Recently in Bancoult (No 2)  UKSC 35, Lady Hale dissented and dissected the rivaling theories of liberal imperialism (concentrating on good governance) and utilitarian imperialism (concerned purely with befitting imperial power) and she concluded that full and fair disclosure by public authorities “is a proud feature” of judicial review in this jurisdiction. In this case, which Dingeman’s J heard as a judicial review application at first instance, she allowed a foreign criminal’s appeal but only because he was not really a foreigner. Speaking unanimously for the Supreme Court, her Ladyship overturned the Court of Appeal’s judgment by holding that Johnson could not be deported for being a Jamaican criminal. To ascribe such liability to him because of his accidental birth outside wedlock would breach his Convention rights and would be unlawfully discriminatory. It was unnecessary to do so but the court nevertheless made a declaration of incompatibility under section 4 of the Human Rights Act 1998 in connection to the good character requirement in paragraph 70 of Schedule 9 to the Immigration Act 2014 which would have allowed Johnson to acquire British citizenship but for his criminality. This judgment will inevitably send shock waves across the establishment for the humiliation inflicted upon its “flagship” legislation.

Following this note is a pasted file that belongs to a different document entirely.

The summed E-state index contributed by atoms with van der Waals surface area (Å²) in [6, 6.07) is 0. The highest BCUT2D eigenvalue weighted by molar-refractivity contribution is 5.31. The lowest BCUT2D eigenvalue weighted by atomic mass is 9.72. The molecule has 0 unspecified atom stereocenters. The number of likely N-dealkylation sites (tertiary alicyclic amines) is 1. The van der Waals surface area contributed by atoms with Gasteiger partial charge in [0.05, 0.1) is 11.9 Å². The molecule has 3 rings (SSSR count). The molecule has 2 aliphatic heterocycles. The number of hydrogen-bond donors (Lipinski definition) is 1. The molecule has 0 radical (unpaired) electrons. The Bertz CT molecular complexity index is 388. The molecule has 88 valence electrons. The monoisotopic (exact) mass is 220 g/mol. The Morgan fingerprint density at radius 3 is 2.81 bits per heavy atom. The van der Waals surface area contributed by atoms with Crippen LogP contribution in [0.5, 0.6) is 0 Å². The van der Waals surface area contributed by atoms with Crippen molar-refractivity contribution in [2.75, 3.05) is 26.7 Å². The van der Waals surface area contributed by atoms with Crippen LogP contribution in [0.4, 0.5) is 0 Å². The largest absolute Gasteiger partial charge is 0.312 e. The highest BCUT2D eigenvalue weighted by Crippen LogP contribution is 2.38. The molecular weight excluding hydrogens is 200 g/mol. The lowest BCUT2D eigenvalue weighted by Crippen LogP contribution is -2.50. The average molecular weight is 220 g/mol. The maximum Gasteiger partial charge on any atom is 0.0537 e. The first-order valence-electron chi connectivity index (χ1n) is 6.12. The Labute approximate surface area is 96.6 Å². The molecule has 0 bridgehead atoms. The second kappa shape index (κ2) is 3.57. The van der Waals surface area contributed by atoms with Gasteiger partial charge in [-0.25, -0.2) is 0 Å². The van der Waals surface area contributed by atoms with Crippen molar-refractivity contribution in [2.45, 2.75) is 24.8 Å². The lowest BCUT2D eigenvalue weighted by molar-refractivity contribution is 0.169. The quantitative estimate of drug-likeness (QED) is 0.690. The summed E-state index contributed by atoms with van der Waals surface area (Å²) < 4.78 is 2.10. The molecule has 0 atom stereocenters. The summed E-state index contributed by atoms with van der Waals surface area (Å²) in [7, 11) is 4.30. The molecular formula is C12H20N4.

“The appellant’s problems would be over if his mother could be found and his father persuaded to marry her,” is how Lady Hale summed up Johnson’s predicament. Arden LJ had, of course, thought otherwise. As seen previously, Johnson’s parents – a British father and a Jamaican mother – were unmarried. He was born in 1985 in Jamaica. Aged four he came to live in the UK with his father. He would have been British had he been legitimately born, or his parents married after his birth, or simply if his mother had been British. He would have obtained British citizenship if he or his father had made an application while he was still a child and, if over 16, of good character. But they did not. The Court of Appeal’s vehemence in dismissing his appeal is indicative of its failure to acknowledge the full scale of the problem at hand.